ANZ-Roy Morgan Consumer Confidence was down 3.8pts to 80.3 this week and is now a large 18.3pts below the same week a year ago, August 7/8, 2021 (98.6). In addition, Consumer Confidence is now 11.6pts below the 2022 weekly average of 91.9 and is now at its lowest for over two years since early April 2020 during the early stages of the pandemic.
The fall in Consumer Confidence followed the RBA’s decision to increase interest rates for a fourth straight month, increasing the official cash rate by 0.50% to 1.85%. The official cash rate has now increased by 1.75% since early May – the fastest rate of increase since late 1994.
On a State-based level Consumer Confidence was down across all five mainland States this week with the largest falls in NSW, South Australia and Western Australia. This week’s fall was driven by increasing concern about the next 12 months both in terms of personal finances and the performance of the Australian economy over the next year.
Current financial conditions
- Now 22% of Australians (down 1ppt) say their families are ‘better off’ financially than this time last year compared to 43% (up 1ppt), that say their families are ‘worse off’ financially.
Future financial conditions
- Looking forward, fewer than a third of Australians, 29% (down 3ppts), expect their family to be ‘better off’ financially this time next year compared to 35% (up 3ppts), that expect to be ‘worse off’.
Current economic conditions
- Only 6% (down 1ppt) of Australians expect ‘good times’ for the Australian economy over the next twelve months compared to 45% (up 6ppts), that expect ‘bad times’ (the highest figure for this indicator for nearly two years since September 2020).
Future economic conditions
- In the longer term, just 14% (up 2ppts) of Australians are expecting ‘good times’ for the economy over the next five years compared to 22% (up 4ppts) expecting ‘bad times’.
Time to buy a major household item
- When it comes to buying intentions now just 23% (unchanged) of Australians, say now is a ‘good time to buy’ major household items while 48% (up 3ppts), say now is a ‘bad time to buy’.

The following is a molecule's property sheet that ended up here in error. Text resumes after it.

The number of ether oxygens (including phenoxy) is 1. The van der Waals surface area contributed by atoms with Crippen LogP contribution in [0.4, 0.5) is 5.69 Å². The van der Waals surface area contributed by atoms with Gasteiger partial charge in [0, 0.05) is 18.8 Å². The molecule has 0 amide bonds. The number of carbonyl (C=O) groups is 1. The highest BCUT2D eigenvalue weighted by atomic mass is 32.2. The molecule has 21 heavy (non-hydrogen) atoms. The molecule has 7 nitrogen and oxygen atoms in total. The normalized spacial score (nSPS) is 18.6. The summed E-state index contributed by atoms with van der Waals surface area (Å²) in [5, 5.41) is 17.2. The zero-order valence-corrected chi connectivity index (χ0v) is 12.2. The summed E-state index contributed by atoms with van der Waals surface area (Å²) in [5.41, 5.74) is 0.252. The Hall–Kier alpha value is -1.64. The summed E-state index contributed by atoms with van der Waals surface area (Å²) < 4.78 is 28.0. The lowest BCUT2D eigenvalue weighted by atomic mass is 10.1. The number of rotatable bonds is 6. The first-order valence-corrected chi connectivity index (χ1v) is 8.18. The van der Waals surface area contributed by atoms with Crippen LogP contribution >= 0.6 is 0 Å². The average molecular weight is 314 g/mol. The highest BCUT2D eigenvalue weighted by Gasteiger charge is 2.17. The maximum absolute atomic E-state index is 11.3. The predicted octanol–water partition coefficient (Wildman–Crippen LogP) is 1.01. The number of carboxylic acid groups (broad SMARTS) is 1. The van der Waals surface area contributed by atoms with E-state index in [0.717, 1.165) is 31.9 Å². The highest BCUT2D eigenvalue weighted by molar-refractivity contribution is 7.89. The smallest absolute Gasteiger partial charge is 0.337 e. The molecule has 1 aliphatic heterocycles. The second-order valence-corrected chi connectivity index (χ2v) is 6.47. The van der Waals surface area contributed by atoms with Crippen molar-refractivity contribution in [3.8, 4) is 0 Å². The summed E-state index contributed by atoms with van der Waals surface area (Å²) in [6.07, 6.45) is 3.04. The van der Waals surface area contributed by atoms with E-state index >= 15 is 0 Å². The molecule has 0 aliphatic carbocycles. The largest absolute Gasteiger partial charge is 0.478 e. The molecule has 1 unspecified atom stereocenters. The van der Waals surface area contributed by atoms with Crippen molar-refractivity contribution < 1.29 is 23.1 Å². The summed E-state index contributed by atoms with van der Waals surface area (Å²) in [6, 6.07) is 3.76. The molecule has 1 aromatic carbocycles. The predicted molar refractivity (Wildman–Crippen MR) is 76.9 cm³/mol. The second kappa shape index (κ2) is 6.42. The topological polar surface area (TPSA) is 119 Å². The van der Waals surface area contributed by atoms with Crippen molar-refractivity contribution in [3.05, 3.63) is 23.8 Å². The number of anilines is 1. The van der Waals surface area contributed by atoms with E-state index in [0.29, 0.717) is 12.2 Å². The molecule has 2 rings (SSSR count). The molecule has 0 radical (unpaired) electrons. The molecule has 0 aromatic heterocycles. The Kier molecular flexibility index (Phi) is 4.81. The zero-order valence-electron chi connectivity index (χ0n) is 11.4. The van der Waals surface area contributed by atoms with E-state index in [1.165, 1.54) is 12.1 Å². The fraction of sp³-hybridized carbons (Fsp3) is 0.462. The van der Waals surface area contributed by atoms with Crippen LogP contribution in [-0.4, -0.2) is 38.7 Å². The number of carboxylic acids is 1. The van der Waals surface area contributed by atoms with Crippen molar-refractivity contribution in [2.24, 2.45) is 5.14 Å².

ANZ Head of Australian Economics, David Plank, commented:
Consumer confidence declined 4.5% last week, to its lowest levels since April 2020, as the RBA increased interest rates by 50bp for the third month in a row to 1.85%. Household inflation expectations increased 0.1ppt to 5.6% despite petrol prices falling for a fourth consecutive week. Demand for housing has been dropping, along with house prices. That and rising interest rates caused confidence among homeowners to drop 7% last week. So far in 2022, household spending has been robust despite very weak consumer sentiment, with strong employment gains, high levels of household saving and a desire to travel more than offsetting concerns about the rising cost of living. It remains to be seen whether this divergence between confidence and spending can continue. Certainly, we expect employment to remain robust through 2022 and wages growth to pick up. This may be enough to keep households spending, even if they feel wary about the outlook.”
Related Research Reports
The latest Roy Morgan Consumer Confidence Monthly Report is available on the Roy Morgan Online Store. It provides demographic breakdowns for Age, Sex, State, Region (Capital Cities/ Country), Generations, Lifecycle, Socio-Economic Scale, Work Status, Occupation, Home Ownership, Voting Intention, Roy Morgan Value Segments and more
For comments or more information please contact:
Roy Morgan - Enquiries
Office: +61 (03) 9224 5309
Margin of Error
The margin of error to be allowed for in any estimate depends mainly on the number of interviews on which it is based. Margin of error gives indications of the likely range within which estimates would be 95% likely to fall, expressed as the number of percentage points above or below the actual estimate. Allowance for design effects (such as stratification and weighting) should be made as appropriate.
|Sample Size||Percentage Estimate|
|40% – 60%||25% or 75%||10% or 90%||5% or 95%|